WASHINGTON - Members of the U.S Army Corps of Engineers, the Environmental Protection Agency and the Virginia Department of Environmental Quality met with members of Virginia's congressional delegation here today to discuss the permit application for a Martinsville, Va., business center complex.
Col. Paul Olsen, commander of the Corps' Norfolk District, and Meg Gaffney-Smith, chief of the Corps' regulatory program, joined Reps. Robert Hurt and Morgan Griffith, and other federal, state and local officials at the request of Sen. Mark Warner, who hosted the meeting.
The meeting focused on a federal permit application for the Commonwealth Crossing Business Center, a proposed 726-acre development in Henry County, Va.
"It was a good discussion about the complexities of this permit application," Olsen said. "The interests of the country, the Corps, the commonwealth and the community were well represented."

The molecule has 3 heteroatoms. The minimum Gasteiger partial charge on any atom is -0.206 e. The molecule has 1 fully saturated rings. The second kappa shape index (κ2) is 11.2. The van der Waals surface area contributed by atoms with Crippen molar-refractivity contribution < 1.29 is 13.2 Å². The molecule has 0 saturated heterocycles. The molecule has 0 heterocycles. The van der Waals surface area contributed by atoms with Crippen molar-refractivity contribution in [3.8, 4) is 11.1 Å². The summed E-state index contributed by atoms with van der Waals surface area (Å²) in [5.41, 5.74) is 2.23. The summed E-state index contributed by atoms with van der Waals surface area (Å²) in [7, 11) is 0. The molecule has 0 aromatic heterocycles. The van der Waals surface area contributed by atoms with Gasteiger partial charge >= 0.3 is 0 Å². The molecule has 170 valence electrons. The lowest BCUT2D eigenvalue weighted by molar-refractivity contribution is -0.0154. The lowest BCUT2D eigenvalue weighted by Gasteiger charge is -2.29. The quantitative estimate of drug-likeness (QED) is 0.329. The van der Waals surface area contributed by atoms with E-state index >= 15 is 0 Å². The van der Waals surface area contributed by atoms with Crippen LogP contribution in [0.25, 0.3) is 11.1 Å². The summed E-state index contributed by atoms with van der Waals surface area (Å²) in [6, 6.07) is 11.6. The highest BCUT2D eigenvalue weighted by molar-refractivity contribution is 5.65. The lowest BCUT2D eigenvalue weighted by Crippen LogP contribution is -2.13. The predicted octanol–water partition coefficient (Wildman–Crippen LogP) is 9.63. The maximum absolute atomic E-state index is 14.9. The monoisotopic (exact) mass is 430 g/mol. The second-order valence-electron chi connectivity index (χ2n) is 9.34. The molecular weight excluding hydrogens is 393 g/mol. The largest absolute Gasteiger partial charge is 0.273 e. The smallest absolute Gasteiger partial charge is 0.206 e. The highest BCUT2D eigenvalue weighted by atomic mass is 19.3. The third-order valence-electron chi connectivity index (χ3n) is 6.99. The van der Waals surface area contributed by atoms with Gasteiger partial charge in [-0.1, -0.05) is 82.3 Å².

Discussion during the meeting included the economic challenges of the community and the Corps' commitment to following the processes established by its federal permitting authorities,Olsen said.
"A common misconception is that the Corps wants to say 'no' to development, but that's not the case, " Olsen said. "The truth is that the Corps denies only about 3 percent of permit applications nationally. Our authorities, established by Congress and evaluated by the federal court system, require us to evaluate each situation according to a process that balances socioeconomic needs with our responsibility to protect valuable aquatic resources in compliance with the Clean Water Act."
In the case of the Commonwealth Crossing permit application, the Corps needs clearer information on the potential end user and detailed site-design criteria specific to that user, said Tom Walker, chief of the Norfolk District's regulatory branch.
"The bottom line in this case," Olsen said, "is that we're committed to exploring any solution that's within our Congressionally-mandated authorities."